Despite the doubts, I’m taking Lucky Sweynesse to win and using him as a banker in exotics.

  • $20 win: #1 Lucky Sweynesse
  • $2 trifecta: 1 with 2, 5, 6, 10 with 2, 5, 6, 10

Race 7, 3:00 a.m. ET: Longines Hong Kong Mile (G1), 1,600 meters (about one mile), HK$32 million ($4.1 million)

The big question here is whether Hong Kong champion #1 Golden Sixty is ready to win this at his first race in 7 1/2 months. At eight years of age he’s not getting any younger, but he showed little sign of regression at seven, missing victory only in this race among five seven-year-old starts.

However, he’s had four barrier trials to get ready and looked in good shape when second in the most recent trial to Hong Kong Cup favorite Romantic Warrior. If he’s at his best, he’s a big chance, despite his outside gate.

#2 California Spangle, who beat Golden Sixty last year after a more favorable journey, won his first start this term and though he was a little disappointing when fourth in the Jockey Club Mile (G2) Nov. 19 after an early speed battle, he is good enough to bounce back. #7 Beauty Eternal and #8 Beauty Joy, the first two home in the Jockey Club Mile, add to the strength of the locals.

The best of the visitors is probably #13 Namur, winner of the Mile Championship (G1) in Japan in last-to-first fashion. Fellow Japanese entry #5 Soul Rush was second that day, with #3 Danon The Kid and #4 Serifos midfield.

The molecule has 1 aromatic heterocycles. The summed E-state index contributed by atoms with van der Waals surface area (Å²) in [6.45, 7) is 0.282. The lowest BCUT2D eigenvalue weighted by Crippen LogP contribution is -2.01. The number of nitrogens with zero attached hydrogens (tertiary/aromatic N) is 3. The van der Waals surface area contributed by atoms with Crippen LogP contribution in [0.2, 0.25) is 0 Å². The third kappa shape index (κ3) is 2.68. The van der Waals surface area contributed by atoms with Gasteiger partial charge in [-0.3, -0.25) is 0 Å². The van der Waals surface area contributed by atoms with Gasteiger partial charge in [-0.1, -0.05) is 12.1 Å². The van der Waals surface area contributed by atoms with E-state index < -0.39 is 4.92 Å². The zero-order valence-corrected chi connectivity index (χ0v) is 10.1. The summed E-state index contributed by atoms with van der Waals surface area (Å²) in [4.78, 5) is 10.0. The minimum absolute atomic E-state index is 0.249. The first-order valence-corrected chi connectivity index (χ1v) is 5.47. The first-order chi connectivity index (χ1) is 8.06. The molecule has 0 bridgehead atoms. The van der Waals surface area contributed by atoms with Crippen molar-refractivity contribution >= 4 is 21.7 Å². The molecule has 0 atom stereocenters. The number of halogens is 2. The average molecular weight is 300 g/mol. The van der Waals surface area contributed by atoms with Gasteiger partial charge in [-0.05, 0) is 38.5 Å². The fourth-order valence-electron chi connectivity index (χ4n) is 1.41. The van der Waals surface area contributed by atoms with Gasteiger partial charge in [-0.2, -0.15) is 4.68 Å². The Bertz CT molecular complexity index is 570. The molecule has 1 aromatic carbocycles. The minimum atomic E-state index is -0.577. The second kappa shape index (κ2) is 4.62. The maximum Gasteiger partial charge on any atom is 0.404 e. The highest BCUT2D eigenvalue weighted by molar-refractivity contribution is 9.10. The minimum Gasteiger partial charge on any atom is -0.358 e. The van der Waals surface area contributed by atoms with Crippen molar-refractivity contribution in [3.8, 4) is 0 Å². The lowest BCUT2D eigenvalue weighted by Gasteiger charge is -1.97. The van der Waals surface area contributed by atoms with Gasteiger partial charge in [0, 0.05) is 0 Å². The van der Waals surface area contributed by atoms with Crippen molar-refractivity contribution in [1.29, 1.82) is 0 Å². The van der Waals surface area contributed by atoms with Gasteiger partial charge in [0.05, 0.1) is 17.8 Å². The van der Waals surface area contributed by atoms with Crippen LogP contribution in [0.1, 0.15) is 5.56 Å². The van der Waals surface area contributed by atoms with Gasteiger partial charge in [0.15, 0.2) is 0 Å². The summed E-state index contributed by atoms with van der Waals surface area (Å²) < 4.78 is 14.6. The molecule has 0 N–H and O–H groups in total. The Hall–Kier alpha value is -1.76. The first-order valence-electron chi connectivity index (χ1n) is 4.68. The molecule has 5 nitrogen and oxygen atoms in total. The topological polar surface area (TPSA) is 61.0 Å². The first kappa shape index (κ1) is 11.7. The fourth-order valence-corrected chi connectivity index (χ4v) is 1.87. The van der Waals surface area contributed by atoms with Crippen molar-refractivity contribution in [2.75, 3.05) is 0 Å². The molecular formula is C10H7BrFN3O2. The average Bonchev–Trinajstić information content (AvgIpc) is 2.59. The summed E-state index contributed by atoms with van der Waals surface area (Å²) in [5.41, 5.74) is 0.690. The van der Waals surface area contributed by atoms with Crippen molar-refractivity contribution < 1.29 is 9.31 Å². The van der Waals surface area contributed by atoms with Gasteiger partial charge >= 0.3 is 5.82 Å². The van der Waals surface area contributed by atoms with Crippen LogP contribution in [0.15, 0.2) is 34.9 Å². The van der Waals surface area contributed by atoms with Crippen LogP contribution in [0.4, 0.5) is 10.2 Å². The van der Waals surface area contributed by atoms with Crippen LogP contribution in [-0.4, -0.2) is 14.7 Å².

Of the European visitors, Irish 2000 Guineas (G1) runner-up #12 Cairo is largely unexposed and could get some of this, while France’s #6 Tribalist hasn’t taken on Group 1 company this year and probably needs a downpour to have a chance.

Golden Sixty still looks the one to beat, with California Spangle and Namur the biggest dangers.

  • $20 win: #1 Golden Sixty
  • $2 trifecta: 1, 2 with 1, 2, 13 with 1, 2, 7, 8, 13

Race 8, 3:40 a.m. ET: Longines Hong Kong Cup (G1), 2,000 meters (about 1 1/4 miles), HK$36,000,000 ($4.61 million)

Twelve months ago #2 Romantic Warrior was a dominant winner of this race for Hong Kong after one lead-up at home. This year, he tackles the race after taking out Australia’s premier 1 1/4-mile race, the Cox Plate (G1) in late October. He’s won a trial since returning home, and looks extremely tough to beat.

This year, his toughest opponent may well be Irish. Aidan O’Brien has brought #1 Luxembourg, who hasn’t raced since stretching subsequent Breeders’ Cup Turf (G1) winner Auguste Rodin to half a length in the Irish Champion Stakes (G1). He seems to be best at 1 1/4 miles and if O’Brien has him in peak condition, he could give Romantic Warrior a test.

Japan, as always, is well-represented. Their best look to be #3 Prognosis, third behind superstar Equinox in the Tenno Sho (Autumn) (G1) last time out, and #4 Rousham Park, a top performer at Group 2 level this year. But Prognosis was easily held by Romantic Warrior in the Queen Elizabeth II Cup (G1) here in April and on that form it’s hard to see him toppling the favorite.

Hong Kong has some other useful runners, most notably #7 Straight Arron, #8 Sword Point, and #6 Money Catcher, but they are most likely running for minor money.

Though Luxembourg presents a genuine threat, Romantic Warrior is still the one they all have to beat.

  • $20 win: #2 Romantic Warrior
  • $2 trifecta: 1, 2 with 1, 2, 3 with 1, 2, 3, 7, 8